Last night I worked the church's concession booth at a college football game. It was a hot night in a close booth in very tight quarters. Daughter stayed with Administrative Assistant. She was with her for about 6 hours and did very well. She was pleasant and cooperative.
I was impressed and optimistic when I picked her up. Then we got home. The meltdown began. After screams, threats, refusing to take her medicine or go to bed, she finally told me what was wrong. Her Friend from Tiny Village is pregnant with her second child. Daughter is jealous, because F has a husband, child, and second one on the way. She sees F as having a life, and insists she doesn't have one. She also doesn't have the patience, determination, or whatever it is it takes to get one at this point. She wants to jump into her own apartment and good paying job without learning how to take care of herself, finish a task, manage her moods, handle money, or even stay home alone. Anything less of that is not a life, according to Daughter.
I reminded her again that she had to learn to walk before she could run, and know the letters before she could learn to read. None of that matters. She is jealous of F, and I'm holding her back. I've tried numerous different ways to teach her these basic skills. She's been handling her own spending money for over a month now. She's making progress-- in the first two weeks she ran out of money before the end of the week and couldn't do the things she wanted to do on Thursday and Friday. But even with the progress she's made, she still struggles to understand. She keeps asking to go to the store and buy a new computer, failing to understand that she can't buy one for the $20 she has saved. I finally told her that when she saved $100, I'd help her buy a new computer. I thought that was a realistic amount for her to save, and though it wouldn't pay for a whole computer, it would be a good start and help her learn to save money for big things. Of course, every other day she tells me to forget the computer and let her buy something else. Today she asked if she had enough to get her hair cut and relaxed.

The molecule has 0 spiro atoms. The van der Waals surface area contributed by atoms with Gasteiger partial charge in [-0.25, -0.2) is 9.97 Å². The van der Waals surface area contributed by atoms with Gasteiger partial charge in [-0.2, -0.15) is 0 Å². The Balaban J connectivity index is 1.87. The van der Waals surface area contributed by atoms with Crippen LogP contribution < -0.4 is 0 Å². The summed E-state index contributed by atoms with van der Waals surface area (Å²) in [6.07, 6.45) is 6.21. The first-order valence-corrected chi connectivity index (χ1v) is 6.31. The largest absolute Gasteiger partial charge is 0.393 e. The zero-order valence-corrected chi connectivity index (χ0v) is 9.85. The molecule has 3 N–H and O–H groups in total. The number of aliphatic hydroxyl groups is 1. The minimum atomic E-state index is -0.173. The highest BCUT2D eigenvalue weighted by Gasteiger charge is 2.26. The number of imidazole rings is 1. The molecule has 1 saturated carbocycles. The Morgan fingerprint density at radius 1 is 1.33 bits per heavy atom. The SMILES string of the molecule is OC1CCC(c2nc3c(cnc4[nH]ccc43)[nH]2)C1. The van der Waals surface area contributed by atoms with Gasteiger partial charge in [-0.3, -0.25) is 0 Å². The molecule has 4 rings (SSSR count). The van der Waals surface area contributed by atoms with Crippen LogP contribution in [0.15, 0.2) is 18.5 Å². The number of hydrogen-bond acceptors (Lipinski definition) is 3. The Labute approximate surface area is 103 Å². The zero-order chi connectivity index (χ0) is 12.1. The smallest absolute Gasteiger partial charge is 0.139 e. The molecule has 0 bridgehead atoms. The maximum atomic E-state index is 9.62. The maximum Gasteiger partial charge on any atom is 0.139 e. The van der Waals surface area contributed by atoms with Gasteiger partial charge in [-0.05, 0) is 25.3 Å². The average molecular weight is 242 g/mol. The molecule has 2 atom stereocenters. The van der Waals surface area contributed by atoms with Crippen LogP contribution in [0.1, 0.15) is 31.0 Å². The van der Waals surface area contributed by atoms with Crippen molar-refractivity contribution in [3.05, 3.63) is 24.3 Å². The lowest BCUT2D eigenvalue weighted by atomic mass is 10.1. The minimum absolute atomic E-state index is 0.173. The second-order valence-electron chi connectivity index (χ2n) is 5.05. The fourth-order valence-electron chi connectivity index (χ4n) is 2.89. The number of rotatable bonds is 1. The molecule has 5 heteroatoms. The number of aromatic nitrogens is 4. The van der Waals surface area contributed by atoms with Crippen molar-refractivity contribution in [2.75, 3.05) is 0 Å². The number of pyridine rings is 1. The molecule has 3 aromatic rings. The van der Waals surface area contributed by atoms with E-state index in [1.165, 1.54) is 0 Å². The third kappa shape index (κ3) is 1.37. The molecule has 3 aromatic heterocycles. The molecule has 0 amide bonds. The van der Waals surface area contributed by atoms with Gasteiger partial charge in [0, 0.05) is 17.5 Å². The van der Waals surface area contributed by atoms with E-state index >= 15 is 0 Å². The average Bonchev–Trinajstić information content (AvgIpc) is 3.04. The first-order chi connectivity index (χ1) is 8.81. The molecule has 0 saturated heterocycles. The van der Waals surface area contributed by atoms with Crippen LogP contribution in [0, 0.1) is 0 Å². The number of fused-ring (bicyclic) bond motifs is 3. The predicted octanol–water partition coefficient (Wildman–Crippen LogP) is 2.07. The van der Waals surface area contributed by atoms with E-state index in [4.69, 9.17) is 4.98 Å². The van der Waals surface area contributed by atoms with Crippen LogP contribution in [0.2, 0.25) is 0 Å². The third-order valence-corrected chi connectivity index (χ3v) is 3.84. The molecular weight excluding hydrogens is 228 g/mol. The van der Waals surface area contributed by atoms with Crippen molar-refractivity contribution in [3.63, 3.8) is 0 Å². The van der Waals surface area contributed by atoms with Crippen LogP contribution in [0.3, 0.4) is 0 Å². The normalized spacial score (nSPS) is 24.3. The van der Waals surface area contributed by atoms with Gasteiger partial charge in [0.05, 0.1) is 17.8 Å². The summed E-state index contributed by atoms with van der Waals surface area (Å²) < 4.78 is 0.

I continue to work with her on food, and she continues to show me that if I leave any food accessible, she will eat. Even if she doesn't like it and isn't hungry. I continue to work with her on completing tasks and doing it properly. She continues to can't (or is it won't?) follow complete her tasks properly and consistently. If she didn't have diabetes, I could give her more freedom to try things, but I can't let her go out and kill herself.
I got up and made bran muffins and scrambled eggs with sausage and cheese for breakfast this morning. I thought that would be a good way to start the day. She was mad that I wanted her up at 9:00 (she's usually up at 5:30) and decided she didn't like the eggs today (even though she's liked them other times). It could be a very long weekend.